Tutorial: Maple Leaf Block Part Two

Here are my notes on the second stage of the Maple Leaf block:

Once you have your patchwork block finished, we need to build the quilt sandwich.  Cut out some backing fabric and wadding which measures just a little bigger than your top (it will be trimmed to size once the quilting has been done).

NB: If you are making a quilt-as-you-go sampler quilt and your quilt has sash strips (strips which border each block), add these before measuring your wadding and backing fabric. I forgot to do this the first time!

The backing fabric can be anything if you are making the block into a cushion since the backing will be hidden.

I like to use natural wadding as it is soft and yummy to work with but any wadding will do fine. I bought mine from The Quilter’s Den in Warwick a few years ago.

Place your backing fabric face down on the table, then place your wadding on top, then place your block on top, face up. This is your quilt sandwich.


To hold all three layers together, you can either pin them using normal pins, using normal safety pins or using curved basting pins.

I have never used these but I might buy some for my next large quilting project. For a small block like this, normal pins will suffice.  You can also tack the pieces together if you prefer.  Tack through the layers in a + shape and then a x shape.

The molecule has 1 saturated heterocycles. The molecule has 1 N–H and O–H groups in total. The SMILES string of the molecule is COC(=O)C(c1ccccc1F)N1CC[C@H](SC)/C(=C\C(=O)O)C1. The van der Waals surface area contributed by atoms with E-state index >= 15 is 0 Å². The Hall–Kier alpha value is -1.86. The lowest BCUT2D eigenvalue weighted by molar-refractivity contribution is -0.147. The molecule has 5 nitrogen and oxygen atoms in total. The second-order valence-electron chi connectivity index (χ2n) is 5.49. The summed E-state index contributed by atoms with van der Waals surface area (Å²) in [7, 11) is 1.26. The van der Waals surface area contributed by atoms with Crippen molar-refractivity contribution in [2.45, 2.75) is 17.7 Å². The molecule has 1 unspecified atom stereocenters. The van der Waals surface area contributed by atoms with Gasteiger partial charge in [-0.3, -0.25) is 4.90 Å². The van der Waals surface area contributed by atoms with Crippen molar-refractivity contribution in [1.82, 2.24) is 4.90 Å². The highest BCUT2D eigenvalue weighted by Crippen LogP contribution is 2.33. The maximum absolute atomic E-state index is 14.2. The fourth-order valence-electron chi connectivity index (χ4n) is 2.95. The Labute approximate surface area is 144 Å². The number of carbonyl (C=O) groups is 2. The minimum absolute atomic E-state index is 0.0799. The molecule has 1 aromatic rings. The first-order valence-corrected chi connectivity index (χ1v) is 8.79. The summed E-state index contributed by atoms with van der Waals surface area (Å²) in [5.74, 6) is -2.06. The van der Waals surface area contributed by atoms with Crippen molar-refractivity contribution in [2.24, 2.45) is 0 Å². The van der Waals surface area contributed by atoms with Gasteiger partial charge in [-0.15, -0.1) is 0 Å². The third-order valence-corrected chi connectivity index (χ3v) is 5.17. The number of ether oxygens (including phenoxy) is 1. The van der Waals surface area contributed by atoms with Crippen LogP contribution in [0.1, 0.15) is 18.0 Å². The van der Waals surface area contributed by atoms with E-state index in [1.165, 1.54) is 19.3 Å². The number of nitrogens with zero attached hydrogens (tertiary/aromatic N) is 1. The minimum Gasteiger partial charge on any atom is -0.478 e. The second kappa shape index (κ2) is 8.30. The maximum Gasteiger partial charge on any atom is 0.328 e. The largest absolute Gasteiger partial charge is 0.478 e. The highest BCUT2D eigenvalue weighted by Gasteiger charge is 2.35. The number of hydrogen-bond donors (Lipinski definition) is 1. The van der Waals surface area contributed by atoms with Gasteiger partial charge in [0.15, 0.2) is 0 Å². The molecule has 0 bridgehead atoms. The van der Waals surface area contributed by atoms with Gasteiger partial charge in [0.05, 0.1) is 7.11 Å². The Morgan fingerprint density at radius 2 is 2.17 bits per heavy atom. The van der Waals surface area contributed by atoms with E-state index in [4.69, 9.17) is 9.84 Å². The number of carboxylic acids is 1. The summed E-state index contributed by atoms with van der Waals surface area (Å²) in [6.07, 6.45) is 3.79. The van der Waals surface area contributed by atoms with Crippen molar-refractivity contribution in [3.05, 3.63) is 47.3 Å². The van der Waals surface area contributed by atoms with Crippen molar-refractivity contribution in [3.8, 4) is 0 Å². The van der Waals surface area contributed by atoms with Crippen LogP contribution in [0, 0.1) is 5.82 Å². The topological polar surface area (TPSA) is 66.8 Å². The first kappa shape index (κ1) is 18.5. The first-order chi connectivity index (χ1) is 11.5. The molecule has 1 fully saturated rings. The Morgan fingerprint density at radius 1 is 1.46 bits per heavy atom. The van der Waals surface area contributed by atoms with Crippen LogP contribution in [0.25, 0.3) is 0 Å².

You can use any design you want when it comes to quilting this block. The suggested pattern is to follow the seams of the patchwork about ¼ inch inside each square or triangle. Use a thread which is contrasting for maximum effect (although your stitches will be very easy to see!) or a blending thread for a more subtle  look!

I use straw needles because as I mentioned before, this revolutionised my hand-quilting technique.  I also use quilting cotton as it is stronger and thicker than normal cotton which makes the quilting much easier.  Here is a video of my demonstrating my (less than perfect, believe me) technique.

When you have finished the quilting, trim the edges to match the top (and if the top borders are a little uneven, take this opportunity to trim it all so it’s even!). Now you can either press the edges under or you can make some binding for the edges.  Then you can and appliqué the block onto something (a cushion, a bag etc).

If you are making the block into a larger quilt-as-you-go quilt, we will be posting details of how to join your blocks in the coming months.


3 responses to “Tutorial: Maple Leaf Block Part Two

  1. I’ve started on my second one of these, with a view to making a sampler quilt for my God-daughter, so I’m grateful you pointed out that the wadding will need to be larger! Perfect timing

  2. Pingback: sew make believe » Meetup: Social Sit ‘n’ Sew·

  3. Pingback: sew make believe » Tutorial: Maple Leaf Block·

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